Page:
Aug 18, 2016

Engineers program human cells to store complex histories in their DNA

Posted by in categories: bioengineering, biotech/medical, genetics

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MIT biological engineers have devised a way to record complex histories in the DNA of human cells, allowing them to retrieve “memories” of past events, such as inflammation, by sequencing the DNA.

This analog memory storage system—the first that can record the duration and/or intensity of events in human cells—could also help scientists study how cells differentiate into various tissues during embryonic development, how cells experience environmental conditions, and how they undergo genetic changes that lead to disease.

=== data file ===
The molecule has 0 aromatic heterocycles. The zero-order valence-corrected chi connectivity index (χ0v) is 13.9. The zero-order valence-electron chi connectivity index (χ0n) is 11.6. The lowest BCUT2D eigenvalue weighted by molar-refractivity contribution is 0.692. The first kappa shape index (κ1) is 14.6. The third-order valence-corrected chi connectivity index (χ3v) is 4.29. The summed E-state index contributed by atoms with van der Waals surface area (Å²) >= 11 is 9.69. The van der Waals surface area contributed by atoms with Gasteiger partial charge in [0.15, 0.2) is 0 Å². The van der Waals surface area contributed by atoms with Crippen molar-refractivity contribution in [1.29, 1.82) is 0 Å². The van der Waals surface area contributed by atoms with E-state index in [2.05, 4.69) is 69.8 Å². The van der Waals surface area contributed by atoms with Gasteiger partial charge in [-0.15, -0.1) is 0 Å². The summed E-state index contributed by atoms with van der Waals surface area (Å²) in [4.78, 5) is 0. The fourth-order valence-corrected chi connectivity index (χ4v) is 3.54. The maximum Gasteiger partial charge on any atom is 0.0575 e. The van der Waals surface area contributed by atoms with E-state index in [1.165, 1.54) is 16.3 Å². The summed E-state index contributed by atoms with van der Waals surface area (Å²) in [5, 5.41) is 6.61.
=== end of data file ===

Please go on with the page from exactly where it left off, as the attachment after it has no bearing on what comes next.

“To enable a deeper understanding of biology, we engineered human cells that are able to report on their own history based on genetically encoded recorders,” says Timothy Lu, an associate professor of electrical engineering and computer science, and of biological engineering. This technology should offer insights into how gene regulation and other events within cells contribute to disease and development, he adds.

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